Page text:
At this time last year, I predicted that the ageing Nintendo 3DS would probably be sent to its grave after Christmas 2018. Recent events have caused me to reconsider. I am now here to argue that you should prepare for the Nintendo 3DS to stay alive for a couple more years at least—if you can truly call its fate “living.”
Nintendo released the 3DS’ predecessor, the DS, in late 2004 and released its last first-party game for the system in 2012. That’s eight years of support, which is no small number for any game machine. The 3DS came out in early 2011, which means it’s going to tie the DS’ lifespan soon – then surpass it.
“We are even preparing new software for release in 2019 and beyond,” Nintendo’s then-president Tatsumi Kimishima said in April. The Buzz Lightyearesque ending of that sentence means that Nintendo plans to support 3DS longer than it did its more successful big brother.
The reason the 3DS line is still going is, according to Nintendo of America chief Reggie Fils-Aime, the kids. “There are a lot of five, six, seven-year-olds who have an opportunity to have their first gaming device,” he told Kotaku EIC Stephen Totilo last month.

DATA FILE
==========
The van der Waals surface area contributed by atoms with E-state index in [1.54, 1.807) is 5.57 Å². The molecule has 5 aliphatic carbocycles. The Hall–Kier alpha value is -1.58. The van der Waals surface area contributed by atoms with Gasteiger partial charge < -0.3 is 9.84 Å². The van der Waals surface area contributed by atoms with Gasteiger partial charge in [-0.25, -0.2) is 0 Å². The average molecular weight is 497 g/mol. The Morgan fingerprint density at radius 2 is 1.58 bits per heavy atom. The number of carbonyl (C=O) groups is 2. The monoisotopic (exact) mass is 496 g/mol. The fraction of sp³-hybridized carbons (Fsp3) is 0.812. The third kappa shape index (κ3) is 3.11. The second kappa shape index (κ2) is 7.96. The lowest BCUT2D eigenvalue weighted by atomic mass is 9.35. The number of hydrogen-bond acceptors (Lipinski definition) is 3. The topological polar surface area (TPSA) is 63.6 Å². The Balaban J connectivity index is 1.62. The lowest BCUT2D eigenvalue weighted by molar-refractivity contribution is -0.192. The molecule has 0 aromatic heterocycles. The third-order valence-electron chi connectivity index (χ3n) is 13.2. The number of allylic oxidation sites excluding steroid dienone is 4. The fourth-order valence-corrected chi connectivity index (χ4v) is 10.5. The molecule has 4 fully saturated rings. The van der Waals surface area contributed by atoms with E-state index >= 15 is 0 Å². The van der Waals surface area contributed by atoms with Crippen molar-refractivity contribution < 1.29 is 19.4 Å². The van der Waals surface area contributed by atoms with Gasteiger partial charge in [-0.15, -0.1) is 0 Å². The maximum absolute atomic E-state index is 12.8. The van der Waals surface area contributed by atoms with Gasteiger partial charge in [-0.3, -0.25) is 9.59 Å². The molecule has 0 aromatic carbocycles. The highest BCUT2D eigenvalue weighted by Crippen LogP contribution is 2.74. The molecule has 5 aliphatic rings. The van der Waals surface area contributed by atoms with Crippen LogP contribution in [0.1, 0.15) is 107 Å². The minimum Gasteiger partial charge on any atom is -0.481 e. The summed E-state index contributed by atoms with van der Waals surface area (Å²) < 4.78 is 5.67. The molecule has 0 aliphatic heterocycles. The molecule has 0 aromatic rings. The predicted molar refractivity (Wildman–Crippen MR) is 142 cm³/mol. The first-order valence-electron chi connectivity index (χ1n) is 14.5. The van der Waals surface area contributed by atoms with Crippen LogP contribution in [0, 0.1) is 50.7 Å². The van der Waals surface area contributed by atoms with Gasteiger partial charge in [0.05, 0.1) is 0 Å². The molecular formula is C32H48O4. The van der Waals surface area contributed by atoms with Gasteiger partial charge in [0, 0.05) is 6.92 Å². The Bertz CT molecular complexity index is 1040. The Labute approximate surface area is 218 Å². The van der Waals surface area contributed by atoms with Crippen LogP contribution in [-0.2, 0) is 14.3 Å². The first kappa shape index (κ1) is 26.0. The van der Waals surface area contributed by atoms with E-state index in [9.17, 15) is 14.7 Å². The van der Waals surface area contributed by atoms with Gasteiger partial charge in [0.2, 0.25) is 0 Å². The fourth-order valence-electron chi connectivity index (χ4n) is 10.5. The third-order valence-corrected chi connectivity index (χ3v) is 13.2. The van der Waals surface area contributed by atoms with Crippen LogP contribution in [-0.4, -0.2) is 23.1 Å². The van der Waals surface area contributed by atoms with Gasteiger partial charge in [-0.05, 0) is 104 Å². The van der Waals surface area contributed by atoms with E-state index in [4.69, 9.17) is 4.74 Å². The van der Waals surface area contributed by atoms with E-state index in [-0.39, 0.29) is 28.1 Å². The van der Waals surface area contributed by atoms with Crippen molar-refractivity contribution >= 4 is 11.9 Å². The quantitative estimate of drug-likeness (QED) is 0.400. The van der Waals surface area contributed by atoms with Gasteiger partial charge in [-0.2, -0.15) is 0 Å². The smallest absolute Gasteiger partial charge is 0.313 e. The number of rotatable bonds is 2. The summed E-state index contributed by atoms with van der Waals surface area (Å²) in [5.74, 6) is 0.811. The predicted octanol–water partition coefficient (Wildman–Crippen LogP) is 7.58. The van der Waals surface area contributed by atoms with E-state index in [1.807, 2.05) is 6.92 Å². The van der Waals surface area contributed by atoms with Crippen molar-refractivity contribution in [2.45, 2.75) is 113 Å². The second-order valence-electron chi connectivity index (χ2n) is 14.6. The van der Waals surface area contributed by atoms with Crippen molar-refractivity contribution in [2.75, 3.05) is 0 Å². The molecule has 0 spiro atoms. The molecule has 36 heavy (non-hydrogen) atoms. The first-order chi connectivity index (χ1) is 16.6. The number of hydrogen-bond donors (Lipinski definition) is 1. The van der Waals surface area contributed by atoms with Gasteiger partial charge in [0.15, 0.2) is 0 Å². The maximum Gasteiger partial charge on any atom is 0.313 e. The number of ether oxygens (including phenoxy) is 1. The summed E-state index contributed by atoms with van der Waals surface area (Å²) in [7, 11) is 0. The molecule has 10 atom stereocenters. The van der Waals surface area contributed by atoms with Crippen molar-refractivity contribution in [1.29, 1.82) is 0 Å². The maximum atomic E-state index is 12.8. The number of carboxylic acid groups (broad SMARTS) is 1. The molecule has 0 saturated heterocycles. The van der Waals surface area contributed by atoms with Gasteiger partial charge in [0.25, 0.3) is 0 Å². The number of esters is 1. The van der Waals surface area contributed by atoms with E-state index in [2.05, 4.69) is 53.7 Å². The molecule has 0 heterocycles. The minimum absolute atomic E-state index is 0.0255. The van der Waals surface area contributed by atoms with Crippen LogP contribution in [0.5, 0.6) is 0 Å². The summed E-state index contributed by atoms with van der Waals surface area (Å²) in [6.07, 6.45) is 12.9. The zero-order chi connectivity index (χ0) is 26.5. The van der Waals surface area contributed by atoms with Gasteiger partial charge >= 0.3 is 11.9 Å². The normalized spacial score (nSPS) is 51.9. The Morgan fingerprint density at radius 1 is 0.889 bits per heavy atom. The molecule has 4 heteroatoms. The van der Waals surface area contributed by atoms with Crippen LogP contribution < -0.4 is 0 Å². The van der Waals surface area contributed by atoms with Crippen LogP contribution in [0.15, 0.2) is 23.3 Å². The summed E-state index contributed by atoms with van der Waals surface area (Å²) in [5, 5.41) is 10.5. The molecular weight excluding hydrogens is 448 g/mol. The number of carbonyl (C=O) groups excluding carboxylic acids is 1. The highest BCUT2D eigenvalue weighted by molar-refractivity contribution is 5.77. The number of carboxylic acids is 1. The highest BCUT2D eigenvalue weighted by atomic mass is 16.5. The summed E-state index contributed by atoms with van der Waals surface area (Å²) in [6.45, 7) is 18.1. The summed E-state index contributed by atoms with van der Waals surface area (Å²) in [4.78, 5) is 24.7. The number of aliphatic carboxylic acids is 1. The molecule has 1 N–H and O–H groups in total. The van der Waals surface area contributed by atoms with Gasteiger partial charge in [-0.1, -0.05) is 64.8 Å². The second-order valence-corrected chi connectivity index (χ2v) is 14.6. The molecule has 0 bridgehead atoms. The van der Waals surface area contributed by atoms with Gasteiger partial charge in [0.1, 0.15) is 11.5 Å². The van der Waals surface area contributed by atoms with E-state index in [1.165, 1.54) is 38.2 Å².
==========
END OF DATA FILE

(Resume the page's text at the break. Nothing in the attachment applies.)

“And that’s what our dedicated handheld business is for.” While the Switch is “clearly where our development focus is,” Fils-Aime said, 3DS can “withstand the abuses of small children.”
Reggie’s right. But let’s not kid ourselves into thinking that Caring About The Children is the only reason Nintendo is keeping the 3DS and the non-3D 2DS companion line of devices on shelves. The appeal of the Switch is that you only have to buy one Nintendo console and one library of games.
But from a business perspective, Nintendo fans who are only playing Switch are no longer buying two consoles and two libraries of games, as they have ever since the original Game Boy came out in 1989.
Nintendo has long built its business on two hardware pillars, and one could always support the company when the other started to crumble: Game Boy Advance thrived while GameCube struggled; 3DS’ initial problems were mitigated by a strong Wii.
So even though 3DS and 2DS sales are on the decline and publishers aren’t really interested in doing 3DS software any more, it benefits Nintendo to figure out a way to keep the business going, since there’s nothing to replace it with.
Fils-Aime says that Nintendo “certainly hopes” that you’ll still be able to buy a 3DS four years from now. What I think will eventually kill the 3DS will be a combination of factors: one, it’ll be so archaic that even toddlers won’t want it anymore; two, Nintendo will start making more money off of mobile games, which will replace the 3DS as a pillar of the company’s business; three, Nintendo will introduce a more rugged and abusable model of the Switch.
Until then, say it with me: “Four more years! Four more years!”
Nintendo 3DS’ lineup for 2018 made 2017’s thin slate look positively robust. On the first-party front, things kicked off in January with Kirby Battle Royale, a competitive multiplayer game that launched to middling reviews.